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New registry to improve Māori and Pacific healthcare

A new Rheumatic Heart Disease Registry will provide important information to improve care for the mostly Māori and Pacific patients living with rheumatic heart disease (RHD), caused by rheumatic fever.

Nigel Wilson Starship Hospital

The project was unveiled recently as part of the Heart Foundation’s new funding announcement (PDF) of $1.8 million for heart research and specialist training for cardiologists, bringing its total awarded since 1970 to almost $60 million. 

Led by Associate Professor Nigel Wilson at Starship Hospital, the registry has received a $130,000 grant from the charity.  

RHD is the most common ‘acquired’ heart disease in young people in NZ, affecting them when they should be at the prime of their life, but instead they are dealing with a chronic heart disease of inequity,” says Wilson.

“In many ways New Zealand leads the world in understanding acute rheumatic fever but when it comes to the heart disease it is responsible for – which can lead to premature death, heart failure, heart surgery, strokes or heart valve infections – we have very little NZ data.

“We are looking for improvements for both the patients and health services, it’s back to the basics of can we get ourselves better organised?”

Kiwis living with rheumatic heart disease 

During the project’s first phase, researchers will establish the numbers of Kiwis living with RHD and how they are affected by it, gathering information from existing databases and hospital admissions. The second phase will determine the quality of RHD medical and surgical care and investigate any inequalities of care.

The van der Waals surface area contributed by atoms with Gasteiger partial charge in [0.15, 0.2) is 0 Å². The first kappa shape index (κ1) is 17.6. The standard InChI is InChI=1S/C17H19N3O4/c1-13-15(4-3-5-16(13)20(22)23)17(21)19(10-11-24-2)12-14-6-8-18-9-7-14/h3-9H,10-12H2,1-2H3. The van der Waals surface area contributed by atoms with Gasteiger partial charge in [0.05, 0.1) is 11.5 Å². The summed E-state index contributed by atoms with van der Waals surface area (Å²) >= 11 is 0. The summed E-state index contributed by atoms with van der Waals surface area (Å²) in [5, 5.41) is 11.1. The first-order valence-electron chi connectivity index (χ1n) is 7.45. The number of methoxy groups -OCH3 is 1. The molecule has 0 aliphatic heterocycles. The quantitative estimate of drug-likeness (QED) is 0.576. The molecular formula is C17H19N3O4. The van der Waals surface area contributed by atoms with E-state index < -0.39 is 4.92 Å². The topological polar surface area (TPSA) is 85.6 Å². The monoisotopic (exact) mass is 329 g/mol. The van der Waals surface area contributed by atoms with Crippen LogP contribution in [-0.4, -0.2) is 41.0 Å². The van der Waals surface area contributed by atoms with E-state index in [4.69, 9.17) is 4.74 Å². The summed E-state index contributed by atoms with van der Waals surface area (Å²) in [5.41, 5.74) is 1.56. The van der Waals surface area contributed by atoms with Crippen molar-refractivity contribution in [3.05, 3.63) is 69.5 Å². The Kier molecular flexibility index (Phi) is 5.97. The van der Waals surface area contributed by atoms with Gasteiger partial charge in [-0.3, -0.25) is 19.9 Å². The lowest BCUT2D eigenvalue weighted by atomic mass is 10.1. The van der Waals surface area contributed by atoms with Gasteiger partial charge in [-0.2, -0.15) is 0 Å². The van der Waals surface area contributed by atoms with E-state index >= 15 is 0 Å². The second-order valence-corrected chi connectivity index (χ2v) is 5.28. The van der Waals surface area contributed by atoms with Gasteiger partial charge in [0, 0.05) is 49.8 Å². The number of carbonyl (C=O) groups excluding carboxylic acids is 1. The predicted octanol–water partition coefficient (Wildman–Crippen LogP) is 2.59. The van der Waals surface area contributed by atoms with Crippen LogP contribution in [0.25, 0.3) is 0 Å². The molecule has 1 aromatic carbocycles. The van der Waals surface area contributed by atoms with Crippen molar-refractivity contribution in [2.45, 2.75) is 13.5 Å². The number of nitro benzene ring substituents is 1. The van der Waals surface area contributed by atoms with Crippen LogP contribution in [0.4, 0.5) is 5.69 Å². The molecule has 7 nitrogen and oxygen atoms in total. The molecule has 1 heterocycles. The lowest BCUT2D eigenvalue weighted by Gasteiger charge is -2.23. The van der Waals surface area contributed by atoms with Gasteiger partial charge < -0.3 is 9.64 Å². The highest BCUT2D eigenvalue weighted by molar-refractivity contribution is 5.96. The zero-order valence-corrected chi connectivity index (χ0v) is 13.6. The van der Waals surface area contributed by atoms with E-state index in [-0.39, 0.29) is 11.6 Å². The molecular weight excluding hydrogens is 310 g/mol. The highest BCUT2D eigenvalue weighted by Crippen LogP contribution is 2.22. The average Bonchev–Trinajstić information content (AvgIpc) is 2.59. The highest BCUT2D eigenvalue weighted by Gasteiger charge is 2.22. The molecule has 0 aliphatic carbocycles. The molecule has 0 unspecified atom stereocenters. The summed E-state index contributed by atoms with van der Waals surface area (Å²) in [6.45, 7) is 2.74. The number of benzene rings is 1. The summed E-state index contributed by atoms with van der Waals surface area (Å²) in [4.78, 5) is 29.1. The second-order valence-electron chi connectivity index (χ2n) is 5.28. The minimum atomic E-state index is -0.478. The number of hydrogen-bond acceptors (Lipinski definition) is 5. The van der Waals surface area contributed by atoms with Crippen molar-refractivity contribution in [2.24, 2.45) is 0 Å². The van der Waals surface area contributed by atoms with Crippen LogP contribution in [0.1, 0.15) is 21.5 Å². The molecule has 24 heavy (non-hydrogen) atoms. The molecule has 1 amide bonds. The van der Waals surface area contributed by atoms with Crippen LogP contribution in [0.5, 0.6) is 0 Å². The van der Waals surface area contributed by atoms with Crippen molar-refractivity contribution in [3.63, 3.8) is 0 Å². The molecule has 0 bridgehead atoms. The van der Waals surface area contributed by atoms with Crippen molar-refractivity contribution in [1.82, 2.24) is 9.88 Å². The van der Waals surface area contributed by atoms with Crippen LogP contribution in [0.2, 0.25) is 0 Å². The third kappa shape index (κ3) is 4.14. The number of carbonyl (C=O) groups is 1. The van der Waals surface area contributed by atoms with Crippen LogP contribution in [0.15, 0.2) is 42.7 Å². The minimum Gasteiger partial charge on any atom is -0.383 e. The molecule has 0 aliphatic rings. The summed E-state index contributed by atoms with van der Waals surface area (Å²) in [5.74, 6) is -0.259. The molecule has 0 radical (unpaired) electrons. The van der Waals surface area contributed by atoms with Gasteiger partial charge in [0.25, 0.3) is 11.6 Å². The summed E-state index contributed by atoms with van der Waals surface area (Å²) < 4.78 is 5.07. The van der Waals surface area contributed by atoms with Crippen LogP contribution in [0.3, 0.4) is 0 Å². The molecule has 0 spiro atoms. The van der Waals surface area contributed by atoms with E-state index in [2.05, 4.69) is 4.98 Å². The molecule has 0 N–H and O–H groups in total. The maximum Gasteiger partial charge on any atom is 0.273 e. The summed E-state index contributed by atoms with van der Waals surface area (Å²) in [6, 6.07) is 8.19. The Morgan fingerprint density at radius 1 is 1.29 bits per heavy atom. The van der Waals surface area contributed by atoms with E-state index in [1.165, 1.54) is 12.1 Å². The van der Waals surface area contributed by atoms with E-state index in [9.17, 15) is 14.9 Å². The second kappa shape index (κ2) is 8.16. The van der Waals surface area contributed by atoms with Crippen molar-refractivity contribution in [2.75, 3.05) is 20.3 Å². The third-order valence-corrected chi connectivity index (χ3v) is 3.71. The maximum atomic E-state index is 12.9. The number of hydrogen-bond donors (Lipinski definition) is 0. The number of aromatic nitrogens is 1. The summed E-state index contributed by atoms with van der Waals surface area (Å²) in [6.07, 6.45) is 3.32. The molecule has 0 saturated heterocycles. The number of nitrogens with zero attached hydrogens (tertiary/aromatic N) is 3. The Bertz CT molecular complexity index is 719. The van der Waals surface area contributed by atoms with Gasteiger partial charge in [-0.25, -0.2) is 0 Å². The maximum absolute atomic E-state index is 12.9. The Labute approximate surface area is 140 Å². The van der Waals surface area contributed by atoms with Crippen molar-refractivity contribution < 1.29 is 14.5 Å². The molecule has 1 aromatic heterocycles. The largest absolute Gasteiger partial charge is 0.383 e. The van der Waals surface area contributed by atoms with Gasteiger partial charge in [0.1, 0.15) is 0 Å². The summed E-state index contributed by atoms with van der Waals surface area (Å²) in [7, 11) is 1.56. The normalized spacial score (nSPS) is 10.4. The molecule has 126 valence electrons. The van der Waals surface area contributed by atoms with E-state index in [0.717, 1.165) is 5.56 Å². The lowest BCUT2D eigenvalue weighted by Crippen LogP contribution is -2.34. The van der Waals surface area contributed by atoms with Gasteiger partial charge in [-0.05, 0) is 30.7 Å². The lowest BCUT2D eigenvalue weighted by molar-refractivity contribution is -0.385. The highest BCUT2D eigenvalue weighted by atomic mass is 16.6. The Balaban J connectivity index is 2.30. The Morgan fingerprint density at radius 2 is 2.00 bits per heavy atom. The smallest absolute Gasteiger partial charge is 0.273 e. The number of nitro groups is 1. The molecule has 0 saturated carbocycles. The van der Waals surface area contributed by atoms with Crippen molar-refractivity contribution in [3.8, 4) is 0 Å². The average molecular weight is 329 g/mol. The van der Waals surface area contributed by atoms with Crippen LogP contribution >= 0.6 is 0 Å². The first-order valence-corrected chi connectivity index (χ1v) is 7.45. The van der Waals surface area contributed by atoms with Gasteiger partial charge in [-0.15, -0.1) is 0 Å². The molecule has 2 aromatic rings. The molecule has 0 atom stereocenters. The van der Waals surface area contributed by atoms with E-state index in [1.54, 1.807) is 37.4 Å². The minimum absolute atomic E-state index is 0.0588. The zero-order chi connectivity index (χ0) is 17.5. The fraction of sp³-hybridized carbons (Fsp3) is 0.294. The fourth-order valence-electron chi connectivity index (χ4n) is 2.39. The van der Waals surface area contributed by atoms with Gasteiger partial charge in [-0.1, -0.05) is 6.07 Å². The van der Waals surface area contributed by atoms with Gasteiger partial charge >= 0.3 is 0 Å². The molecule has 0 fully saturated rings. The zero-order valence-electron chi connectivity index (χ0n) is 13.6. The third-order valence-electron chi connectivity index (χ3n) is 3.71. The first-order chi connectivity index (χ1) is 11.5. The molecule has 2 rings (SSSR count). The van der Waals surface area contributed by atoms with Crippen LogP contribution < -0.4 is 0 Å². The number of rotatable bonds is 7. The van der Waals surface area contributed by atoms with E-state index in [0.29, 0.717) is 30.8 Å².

“There are inequalities because currently Māori and Pacific are the groups that are getting rheumatic fever and therefore severe RHD, we want to understand the extent of these and how we can minimise them. We don’t have hard data for RHD like we do for acute rheumatic fever.

“We also know that because a lot of people with RHD tend to be more socially disadvantaged they are more likely to fall through the cracks and not attend health clinics. That is our impression but again, we need better data.”

Qualitative studies are also part of the whole picture as Wilson says they are learning that families see their RHD in very different ways than health professionals do. He wants to get input into how health services can evolve to meet the needs of families and patients.

Heart Foundation research grants

Heart Foundation Medical Director Gerry Devlin says the organisation is very pleased to support Associate Professor Wilson’s project.

“The establishment of this registry strongly aligns with our mission to stop New Zealander’s dying prematurely of heart disease and to provide help and support to Kiwis currently living with the disease,” says Devlin.

The charity’s 2017 funding round includes two Senior Fellowships, three Research Fellowships, three Overseas Training and Research Fellowships, two postgraduate scholarships, six project grants, one grant-in-aid, six small project grants, ten travel grants and five summer studentships awarded throughout New Zealand.

The registry project is also globally significant with The World Heart Organisation (WHO) recently recommending a resolution to make rheumatic heart disease a global priority, due to be adopted at the World Health Assembly in May 2018. 

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